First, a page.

Earlier this month, the death of seven workers of stone crusher units in Birbhum’s Kantapahari, allegedly due to starvation, had hogged the limelight.
In fact, over the last three months, as many as 20 people working in these units have died. Though the administration did not confirm that starvation was the cause of these deaths, it was widely suspected to be the reason.
However, during a recent health check-up in the affected villages - Kantapahari, Murgadanga, Kanchannala, Kalipur, Shaldanga, Gobrajuli and others, all in Nalhati-1 block of Rampurhat subdivision - the administration stumbled upon a shocking truth.
Most of the residents of these poverty stricken villages are suffering from silicosis, a chronic lung disease, caused by breathing bits of silica dust.
Since most of those who underwent the check-up used to work in stone crusher units, it was no surprise how they had contracted the disease.
Incidentally, the stone crusher industry in Birbhum is largely concentrated in four blocks - Md Bazar, Nalhati-I, Murarai-I and Rajgram.
At least 90,000 people eke out a hand-to-mouth existence by working in these units.
Officials said that while it is possible to survive extreme poverty - all many residents here get is water and tal sash (puff of palm fruit) - it was the long hours of work in air densely polluted with silica dust that was slowly killing these residents.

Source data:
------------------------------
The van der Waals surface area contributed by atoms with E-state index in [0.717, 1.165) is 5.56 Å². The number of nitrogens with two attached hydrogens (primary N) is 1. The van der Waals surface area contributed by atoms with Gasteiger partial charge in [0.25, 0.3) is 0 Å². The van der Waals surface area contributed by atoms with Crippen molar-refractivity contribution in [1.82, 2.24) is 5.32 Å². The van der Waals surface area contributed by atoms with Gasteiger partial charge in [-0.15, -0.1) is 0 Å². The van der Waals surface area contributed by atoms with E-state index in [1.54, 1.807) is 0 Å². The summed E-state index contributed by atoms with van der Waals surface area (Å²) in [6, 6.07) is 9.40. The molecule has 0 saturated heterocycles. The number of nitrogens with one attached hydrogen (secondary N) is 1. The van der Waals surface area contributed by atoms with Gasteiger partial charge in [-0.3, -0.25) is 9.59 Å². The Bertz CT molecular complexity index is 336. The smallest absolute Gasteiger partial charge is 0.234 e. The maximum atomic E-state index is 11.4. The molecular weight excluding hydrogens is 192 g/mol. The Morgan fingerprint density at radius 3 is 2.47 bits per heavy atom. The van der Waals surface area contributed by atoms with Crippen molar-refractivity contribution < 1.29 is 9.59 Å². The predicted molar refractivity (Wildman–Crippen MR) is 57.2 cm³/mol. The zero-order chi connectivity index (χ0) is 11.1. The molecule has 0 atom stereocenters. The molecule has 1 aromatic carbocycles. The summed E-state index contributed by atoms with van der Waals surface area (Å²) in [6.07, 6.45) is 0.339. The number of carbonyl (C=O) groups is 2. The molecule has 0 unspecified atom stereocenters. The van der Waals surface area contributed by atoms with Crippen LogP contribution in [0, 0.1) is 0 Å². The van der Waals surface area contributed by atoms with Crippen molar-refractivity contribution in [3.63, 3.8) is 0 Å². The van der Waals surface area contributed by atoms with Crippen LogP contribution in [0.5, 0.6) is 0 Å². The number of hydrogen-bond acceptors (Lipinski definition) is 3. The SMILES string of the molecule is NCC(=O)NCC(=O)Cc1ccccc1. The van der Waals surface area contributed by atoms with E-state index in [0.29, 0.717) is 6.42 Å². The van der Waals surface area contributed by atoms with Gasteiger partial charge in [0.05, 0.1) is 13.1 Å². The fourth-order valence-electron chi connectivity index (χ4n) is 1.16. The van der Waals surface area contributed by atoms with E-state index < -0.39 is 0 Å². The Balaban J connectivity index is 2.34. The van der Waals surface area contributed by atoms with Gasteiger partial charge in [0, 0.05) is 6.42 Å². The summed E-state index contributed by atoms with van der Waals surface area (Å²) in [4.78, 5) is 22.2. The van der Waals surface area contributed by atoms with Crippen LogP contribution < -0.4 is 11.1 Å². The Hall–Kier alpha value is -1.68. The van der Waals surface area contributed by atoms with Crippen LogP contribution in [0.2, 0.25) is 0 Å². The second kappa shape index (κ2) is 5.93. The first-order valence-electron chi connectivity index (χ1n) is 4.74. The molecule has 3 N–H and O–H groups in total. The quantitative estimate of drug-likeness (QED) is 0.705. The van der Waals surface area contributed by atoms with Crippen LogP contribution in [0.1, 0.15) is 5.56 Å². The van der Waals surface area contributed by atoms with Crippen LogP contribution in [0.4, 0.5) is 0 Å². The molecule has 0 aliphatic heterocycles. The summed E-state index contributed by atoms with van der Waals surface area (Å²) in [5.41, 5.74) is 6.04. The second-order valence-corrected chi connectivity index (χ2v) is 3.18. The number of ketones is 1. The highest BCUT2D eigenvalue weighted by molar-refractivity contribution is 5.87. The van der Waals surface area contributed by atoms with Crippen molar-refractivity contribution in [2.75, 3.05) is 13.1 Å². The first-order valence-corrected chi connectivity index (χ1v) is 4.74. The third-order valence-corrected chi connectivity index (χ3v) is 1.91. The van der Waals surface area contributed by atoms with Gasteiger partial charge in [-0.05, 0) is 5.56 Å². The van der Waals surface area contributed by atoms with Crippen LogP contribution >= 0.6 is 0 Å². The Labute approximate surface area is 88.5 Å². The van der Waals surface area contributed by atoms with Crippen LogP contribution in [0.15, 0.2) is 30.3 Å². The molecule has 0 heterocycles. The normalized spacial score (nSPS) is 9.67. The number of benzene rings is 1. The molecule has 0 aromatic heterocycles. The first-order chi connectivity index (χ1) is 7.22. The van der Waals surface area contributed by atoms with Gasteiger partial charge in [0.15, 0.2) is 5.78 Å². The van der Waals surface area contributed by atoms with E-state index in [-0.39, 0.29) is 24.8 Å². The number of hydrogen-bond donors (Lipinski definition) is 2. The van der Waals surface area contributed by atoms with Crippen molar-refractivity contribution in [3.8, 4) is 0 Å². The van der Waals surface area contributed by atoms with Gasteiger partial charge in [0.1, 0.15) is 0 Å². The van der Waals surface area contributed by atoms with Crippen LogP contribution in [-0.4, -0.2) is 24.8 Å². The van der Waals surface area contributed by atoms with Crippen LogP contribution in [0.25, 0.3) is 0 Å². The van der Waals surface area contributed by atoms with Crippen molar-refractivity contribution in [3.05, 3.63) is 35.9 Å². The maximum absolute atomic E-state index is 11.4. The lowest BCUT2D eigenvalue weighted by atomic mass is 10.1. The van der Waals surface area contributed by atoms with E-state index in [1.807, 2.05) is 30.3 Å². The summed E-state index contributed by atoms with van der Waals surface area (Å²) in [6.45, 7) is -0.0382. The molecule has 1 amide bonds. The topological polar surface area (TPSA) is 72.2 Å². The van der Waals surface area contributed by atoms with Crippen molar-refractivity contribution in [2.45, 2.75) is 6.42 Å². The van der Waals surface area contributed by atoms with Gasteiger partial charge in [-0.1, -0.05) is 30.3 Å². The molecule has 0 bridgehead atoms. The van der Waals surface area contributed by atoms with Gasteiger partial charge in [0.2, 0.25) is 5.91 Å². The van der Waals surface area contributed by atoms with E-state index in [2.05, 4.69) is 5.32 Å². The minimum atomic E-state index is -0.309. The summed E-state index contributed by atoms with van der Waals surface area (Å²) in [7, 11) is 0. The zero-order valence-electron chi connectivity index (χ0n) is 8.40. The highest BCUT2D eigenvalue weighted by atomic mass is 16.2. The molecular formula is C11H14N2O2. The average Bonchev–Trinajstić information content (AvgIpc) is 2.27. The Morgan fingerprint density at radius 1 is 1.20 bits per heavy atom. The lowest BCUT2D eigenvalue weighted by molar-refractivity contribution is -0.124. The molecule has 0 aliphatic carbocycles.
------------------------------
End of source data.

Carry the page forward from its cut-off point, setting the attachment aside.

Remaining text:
Silicosis impairs their natural immune system and leaves them vulnerable to fatal diseases.
So, sources add, it now seemed that of the 20 who died, most had also been suffering from silicosis. Sadly, nothing much has changed for these workers in all these years. The age-old ‘tikli’ system of payment is still in force.
Workers don’t get paid according to the minimum wage system but on the basis of the number of baskets they carry during the day. Each time they take a load, they collect a token (tikli), which they deposit at the end of the day for money.
They get around Rs. 80-100 after a hard day’s work.
Not only are they deprived of proper wages, they also lose out on other government benefits for daily wage earners. Each hour of work probably costs them a day of their life.
The industry is so polluting that people in nearby villages also get affected by silicosis.
“In this disease, the immune system is affected and it often leads to cancer. It is difficult to diagnose at the early stage. Silicosis cannot be cured. Prevention is the only way,” said Nalhati-I block medical officer health (BMOH) Dr Kaloboron Banerjee.
When contacted, the sub-divisional officer of Rampurhat, Ratneshwar Roy, said that the administration had organised health camps in the area. Most people were found to be suffering from silicosis.
“We will ask the owners of the crusher units to take pollution-control measures,” Roy said.